Massachusetts Medical Society’s opposition to biomass plants

Comment: This was published in the Greenfield [Mass.] Recorder on Jan 26, 2010, but doesn’t seem to be available online. This is not the only medical society to oppose these burners. Delaware, due to wise actions ten years ago, already has in place laws against “biomass” burners. These laws are under attack and need to be strengthened and clarified.


The purpose of this article is to describe the process and scientific rationale for the resolution by the Massachusetts Medical Society opposing biomass plants. Local physician delegates representing Franklin County doctors are acknowledged for their participation in this important resolution.

The Massachusetts Medical Society representing over 22,000 physicians at its House of Delegates meeting on Dec. 4 and 5, 2009 adopted a resolution titled “Reducing Air Pollution and Promoting Public Health by Opposing Biomass Power Plants.”

Specifically the MMS urged the state government to adopt policies to minimize the approval and construction of new biomass plants and instead promote energy efficiency and conservation and zero pollutant renewable energy technologies. The MMS stated its opposition to the three currently proposed largescale biomass power plants in Massachusetts on the grounds that each facility poses an unacceptable public health risk.

The sponsors of the resolution were Robert Naparstek, MD, chairman of the Committee on Environmental and Occupational Health of the MMS and Jefferson Dickey, MD, MPH, a local Franklin County physician with environmental health expertise who works at the Community Health Center in Montague.

At our House of Delegates meeting, the biomass resolution was backed by peer review references, physician and nonphysician expert testimony, and accepted and analyzed by a physician Reference Committee. The following day the resolution was discussed at all District Medical Society caucuses and finally voted on by the House of Delegates.

The following concerns against biomass plants were raised by a number of speakers. These concerns included the sustainability of the fuel supply over the long term; global warming due to increased CO2 production; the poor energy efficiency of wood combustion; difficulty accepting the principle of carbon neutrality and finally the minimal contribution of these plants to the state’s total electrical generating capacity.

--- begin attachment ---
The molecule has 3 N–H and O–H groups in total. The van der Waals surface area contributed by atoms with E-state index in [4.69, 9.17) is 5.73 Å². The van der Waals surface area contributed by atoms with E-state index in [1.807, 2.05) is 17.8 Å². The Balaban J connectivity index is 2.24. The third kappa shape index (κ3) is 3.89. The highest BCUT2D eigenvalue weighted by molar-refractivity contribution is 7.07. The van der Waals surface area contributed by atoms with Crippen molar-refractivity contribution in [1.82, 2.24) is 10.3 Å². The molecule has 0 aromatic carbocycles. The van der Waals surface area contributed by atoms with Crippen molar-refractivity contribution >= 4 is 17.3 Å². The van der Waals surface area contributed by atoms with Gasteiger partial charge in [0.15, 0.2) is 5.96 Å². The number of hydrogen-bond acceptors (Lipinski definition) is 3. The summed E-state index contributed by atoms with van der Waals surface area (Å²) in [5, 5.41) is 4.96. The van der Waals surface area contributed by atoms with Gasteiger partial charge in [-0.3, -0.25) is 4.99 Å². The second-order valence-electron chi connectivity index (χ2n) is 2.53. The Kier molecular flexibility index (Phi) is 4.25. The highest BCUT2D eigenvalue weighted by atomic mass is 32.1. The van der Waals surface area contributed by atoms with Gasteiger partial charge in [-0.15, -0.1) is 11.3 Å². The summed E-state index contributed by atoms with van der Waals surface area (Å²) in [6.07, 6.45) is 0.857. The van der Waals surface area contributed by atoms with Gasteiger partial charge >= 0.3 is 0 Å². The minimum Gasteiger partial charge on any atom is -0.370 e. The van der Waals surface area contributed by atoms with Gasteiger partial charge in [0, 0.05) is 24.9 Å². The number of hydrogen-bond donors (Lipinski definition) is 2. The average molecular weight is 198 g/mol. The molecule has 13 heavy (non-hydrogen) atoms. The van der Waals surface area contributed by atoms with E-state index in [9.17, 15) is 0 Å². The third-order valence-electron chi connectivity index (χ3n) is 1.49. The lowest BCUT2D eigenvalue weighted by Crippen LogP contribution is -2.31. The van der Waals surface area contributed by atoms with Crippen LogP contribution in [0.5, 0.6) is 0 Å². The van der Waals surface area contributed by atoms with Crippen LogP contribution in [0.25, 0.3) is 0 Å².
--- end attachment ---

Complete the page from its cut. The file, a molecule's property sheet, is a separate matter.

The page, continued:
The society’s main opposition to biomass plants focused on air pollution and public health. Particulate air pollution has been recognized as a cause of excess deaths for over 60 years. Hundreds of epidemiological studies have described an association between elevated particulate air pollution levels and mortality. There is a direct correlation between elevated particulate matter and cardiopulmonary symptoms, asthma attacks, respiratory disease, emergency room visits and hospitalization rates. Two seminal epidemiological studies, one by Dr. W. D. Dockery et al published in 1993 in the New England Journal of Medicine and the other by Dr. C. A. Pope et al published in 2009 also in the New England Journal of Medicine showed a correlation between levels of particulate matter and loss of life expectancy in major United States cities including those in Massachusetts. The conclusion of both studies is that a reduction in exposure to ambient fine particulate air pollution contributes to significant and measurable improvement in life expectancy in the United States.

Western Massachusetts is very close to being out of compliance with the EPA’s 24-hour standard to PM 2.5 also called fine particulate matter measuring 2.5 microns or smaller in size. These small particles are medically important because they easily reach the small distal bronchi and alveolar lung tissue producing inflammatory, toxic, and immunogenic reactions resulting in disease. If all three biomass plants are built their emissions would result in a 25 percent increase in PM 2.5 in the atmosphere of Franklin, Hampshire and Hamden counties.

Ozone air pollution is formed in the atmosphere from nitrogen oxide and volatile organic compounds in a reaction driven by ultraviolet light. Increased ozone can cause chest pain, shortness of breath, cough, wheezing, susceptibility to infection, decline in respiratory functions and increase in asthma attacks. Western Massachusetts is designated as a non-attainment zone for the EPA’s maximum daily 8-hour average ozone concentration. The American Lung Association gave air quality in Hampshire and Hamden County an “F” grade. Nitrogen oxide emissions will increase by 11 percent if all three biomass plants are built. This will increase the ozone problem in our area.

Diesel particulate matter is a toxic form of PM 2.5 implicated in a range of health problems. Biomass activities will require between one and two gallons of diesel fuel per ton of wood fuel resulting in significant increases in nitrogen oxide, volatiles and PM 2.5 Higher levels of lead, mercury, arsenic, copper, chromium and dioxin pollution especially from the Springfield plant could potentially affect the health and welfare of our patients.

The Massachusetts Department of Public Health Bureau of Environmental Health has determined that pediatric asthma rates and secondary hospital admission rates for chronic obstructive pulmonary disease in the Greenfield area are statistically higher than the state average. The reasons for this are unclear but a local biomass plant could only aggravate the situation.

For all of the above reasons the following Franklin County Medical Society delegates voted to support the Massachusetts Medical Society’s resolution against biomass plants: William Doyle MD, Stephen Fox MD, Douglas Fusonie MD, Brett Hynninen MD, Sarah Kemble MD, MPH and Joseph Viadero MD.

Dr. William Doyle is a Greenfield physician.

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